Bankruptcy issues can be thorny, dry, and seldom make their way to the Supreme Court of the United States. One thing was made evident yesterday by the impressive performance by Neal Katyal, who handled the oral argument for Alfred Siegel, Chapter 7 Trustee, who states “based on the gross misconduct of Mr. Law, and when monetary sanctions (which remain unpaid even today) were ineffective, Bankruptcy Courts were left with only one solution: to surcharge Mr. Law’s exempt property for the time and expense incurred addressing his post-filing activity.”
Law v. Siegel highlights the fact that Bankruptcy Courts need mechanisms to enforce the underlying spirit of the Bankruptcy Code on debtors that file with only exempt property. Section 105(a) provides this mechanism to force bankrupt debtors, with assets that only represent exempt property, to follow the law of the land, and otherwise comply with Bankruptcy Court orders.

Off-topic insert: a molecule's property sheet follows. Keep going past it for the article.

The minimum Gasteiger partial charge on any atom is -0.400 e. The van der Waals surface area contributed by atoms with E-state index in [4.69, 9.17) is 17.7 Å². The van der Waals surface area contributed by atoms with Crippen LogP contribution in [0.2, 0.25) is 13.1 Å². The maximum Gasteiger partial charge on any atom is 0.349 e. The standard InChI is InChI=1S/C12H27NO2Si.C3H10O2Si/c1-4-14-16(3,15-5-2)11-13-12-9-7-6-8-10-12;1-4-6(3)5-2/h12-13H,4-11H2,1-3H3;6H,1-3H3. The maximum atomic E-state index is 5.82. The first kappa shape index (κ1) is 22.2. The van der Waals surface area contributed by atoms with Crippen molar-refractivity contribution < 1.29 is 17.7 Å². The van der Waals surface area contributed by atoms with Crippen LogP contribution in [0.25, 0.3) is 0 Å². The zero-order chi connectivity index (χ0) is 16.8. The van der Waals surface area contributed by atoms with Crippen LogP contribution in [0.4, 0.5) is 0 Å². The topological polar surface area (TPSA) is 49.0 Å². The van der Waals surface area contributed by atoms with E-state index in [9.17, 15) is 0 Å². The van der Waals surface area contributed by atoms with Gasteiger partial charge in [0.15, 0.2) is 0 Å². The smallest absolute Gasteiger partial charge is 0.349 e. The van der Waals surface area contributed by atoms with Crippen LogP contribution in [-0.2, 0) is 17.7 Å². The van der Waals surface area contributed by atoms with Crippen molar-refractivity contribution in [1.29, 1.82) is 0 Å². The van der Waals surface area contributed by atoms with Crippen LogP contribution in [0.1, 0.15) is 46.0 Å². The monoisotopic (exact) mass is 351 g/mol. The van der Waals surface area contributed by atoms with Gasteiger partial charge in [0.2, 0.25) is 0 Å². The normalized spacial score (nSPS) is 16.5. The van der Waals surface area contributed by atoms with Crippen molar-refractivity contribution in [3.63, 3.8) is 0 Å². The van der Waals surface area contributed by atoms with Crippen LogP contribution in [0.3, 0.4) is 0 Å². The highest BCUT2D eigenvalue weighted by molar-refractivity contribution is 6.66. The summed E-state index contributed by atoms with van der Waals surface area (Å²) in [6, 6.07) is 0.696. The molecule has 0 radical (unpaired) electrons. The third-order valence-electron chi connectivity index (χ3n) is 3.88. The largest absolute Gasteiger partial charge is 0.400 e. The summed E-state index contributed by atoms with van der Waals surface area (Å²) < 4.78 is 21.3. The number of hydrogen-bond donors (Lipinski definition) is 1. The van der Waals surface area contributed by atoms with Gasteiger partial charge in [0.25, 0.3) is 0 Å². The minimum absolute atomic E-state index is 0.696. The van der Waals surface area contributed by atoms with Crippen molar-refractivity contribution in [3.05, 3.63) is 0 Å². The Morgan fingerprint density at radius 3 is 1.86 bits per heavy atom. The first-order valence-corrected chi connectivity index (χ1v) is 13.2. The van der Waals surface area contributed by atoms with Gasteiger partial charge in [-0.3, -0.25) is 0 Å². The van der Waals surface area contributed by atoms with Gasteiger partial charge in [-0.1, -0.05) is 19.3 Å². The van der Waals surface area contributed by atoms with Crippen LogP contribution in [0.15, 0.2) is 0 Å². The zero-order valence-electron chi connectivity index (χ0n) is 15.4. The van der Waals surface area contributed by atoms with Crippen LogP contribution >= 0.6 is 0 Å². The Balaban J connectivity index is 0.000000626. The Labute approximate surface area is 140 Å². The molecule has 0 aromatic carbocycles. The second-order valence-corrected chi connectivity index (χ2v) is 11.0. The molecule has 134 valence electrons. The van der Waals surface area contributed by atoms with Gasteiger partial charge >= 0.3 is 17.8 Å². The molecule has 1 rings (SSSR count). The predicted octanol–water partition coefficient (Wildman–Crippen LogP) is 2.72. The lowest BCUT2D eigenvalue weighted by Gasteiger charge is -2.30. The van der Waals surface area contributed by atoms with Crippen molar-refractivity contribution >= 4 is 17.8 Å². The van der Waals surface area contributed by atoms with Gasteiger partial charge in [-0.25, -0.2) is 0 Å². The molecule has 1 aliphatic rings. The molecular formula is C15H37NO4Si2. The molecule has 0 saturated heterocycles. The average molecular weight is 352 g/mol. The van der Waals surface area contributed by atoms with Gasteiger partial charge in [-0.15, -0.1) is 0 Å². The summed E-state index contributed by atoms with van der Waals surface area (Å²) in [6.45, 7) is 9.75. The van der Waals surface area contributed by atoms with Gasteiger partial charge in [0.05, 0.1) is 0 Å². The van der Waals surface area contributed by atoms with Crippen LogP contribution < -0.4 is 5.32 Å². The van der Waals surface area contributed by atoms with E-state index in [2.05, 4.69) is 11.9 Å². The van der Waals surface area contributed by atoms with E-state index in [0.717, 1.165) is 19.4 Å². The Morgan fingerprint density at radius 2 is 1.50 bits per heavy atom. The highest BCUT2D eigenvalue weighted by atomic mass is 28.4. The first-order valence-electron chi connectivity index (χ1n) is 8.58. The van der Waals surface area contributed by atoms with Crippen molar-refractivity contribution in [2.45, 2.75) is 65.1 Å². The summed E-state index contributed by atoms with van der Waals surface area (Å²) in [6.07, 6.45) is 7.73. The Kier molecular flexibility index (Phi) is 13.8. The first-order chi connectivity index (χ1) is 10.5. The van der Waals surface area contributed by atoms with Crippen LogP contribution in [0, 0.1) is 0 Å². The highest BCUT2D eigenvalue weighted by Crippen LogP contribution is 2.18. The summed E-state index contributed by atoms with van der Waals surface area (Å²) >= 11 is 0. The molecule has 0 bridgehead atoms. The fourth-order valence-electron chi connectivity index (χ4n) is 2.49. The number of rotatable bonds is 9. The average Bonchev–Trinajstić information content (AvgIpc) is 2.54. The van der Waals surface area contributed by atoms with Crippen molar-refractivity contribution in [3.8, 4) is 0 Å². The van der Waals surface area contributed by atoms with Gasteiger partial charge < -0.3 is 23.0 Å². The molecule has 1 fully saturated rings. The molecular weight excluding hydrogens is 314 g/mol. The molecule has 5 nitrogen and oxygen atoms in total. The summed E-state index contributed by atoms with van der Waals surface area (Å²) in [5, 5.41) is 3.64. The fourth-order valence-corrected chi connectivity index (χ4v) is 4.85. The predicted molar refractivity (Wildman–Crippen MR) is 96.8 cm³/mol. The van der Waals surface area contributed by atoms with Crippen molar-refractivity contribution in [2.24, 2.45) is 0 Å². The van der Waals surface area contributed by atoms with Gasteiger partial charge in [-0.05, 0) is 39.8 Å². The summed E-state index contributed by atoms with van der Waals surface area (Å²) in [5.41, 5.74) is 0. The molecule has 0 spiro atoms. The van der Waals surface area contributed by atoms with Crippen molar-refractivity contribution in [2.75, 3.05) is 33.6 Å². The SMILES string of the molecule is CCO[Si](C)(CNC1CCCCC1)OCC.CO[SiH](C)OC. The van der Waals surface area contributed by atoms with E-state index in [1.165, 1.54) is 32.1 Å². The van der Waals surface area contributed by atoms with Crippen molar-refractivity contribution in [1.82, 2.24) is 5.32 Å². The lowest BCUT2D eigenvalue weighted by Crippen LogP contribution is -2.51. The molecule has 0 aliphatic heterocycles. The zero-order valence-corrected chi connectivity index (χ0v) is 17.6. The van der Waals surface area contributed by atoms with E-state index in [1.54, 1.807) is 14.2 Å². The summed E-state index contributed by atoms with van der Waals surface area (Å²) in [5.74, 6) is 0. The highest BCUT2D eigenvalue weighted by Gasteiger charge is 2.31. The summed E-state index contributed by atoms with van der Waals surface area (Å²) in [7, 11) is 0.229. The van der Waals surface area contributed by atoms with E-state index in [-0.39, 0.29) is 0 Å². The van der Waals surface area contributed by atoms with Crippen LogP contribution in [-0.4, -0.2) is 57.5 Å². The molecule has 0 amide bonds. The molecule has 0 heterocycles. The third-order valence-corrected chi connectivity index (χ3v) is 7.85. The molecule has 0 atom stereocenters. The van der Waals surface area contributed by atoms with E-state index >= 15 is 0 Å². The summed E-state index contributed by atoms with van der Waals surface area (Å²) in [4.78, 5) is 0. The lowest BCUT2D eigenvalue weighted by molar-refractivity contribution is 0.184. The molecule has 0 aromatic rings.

Section 105(a), which is sparingly used, was clearly designed by the drafters of the Bankruptcy Code to handle unforeseen situations, exactly like Mr. Law’s conduct in this case. For courts of equity to do equity they must be allowed the flexibility to address unforeseen complications while still accomplishing just and fair results.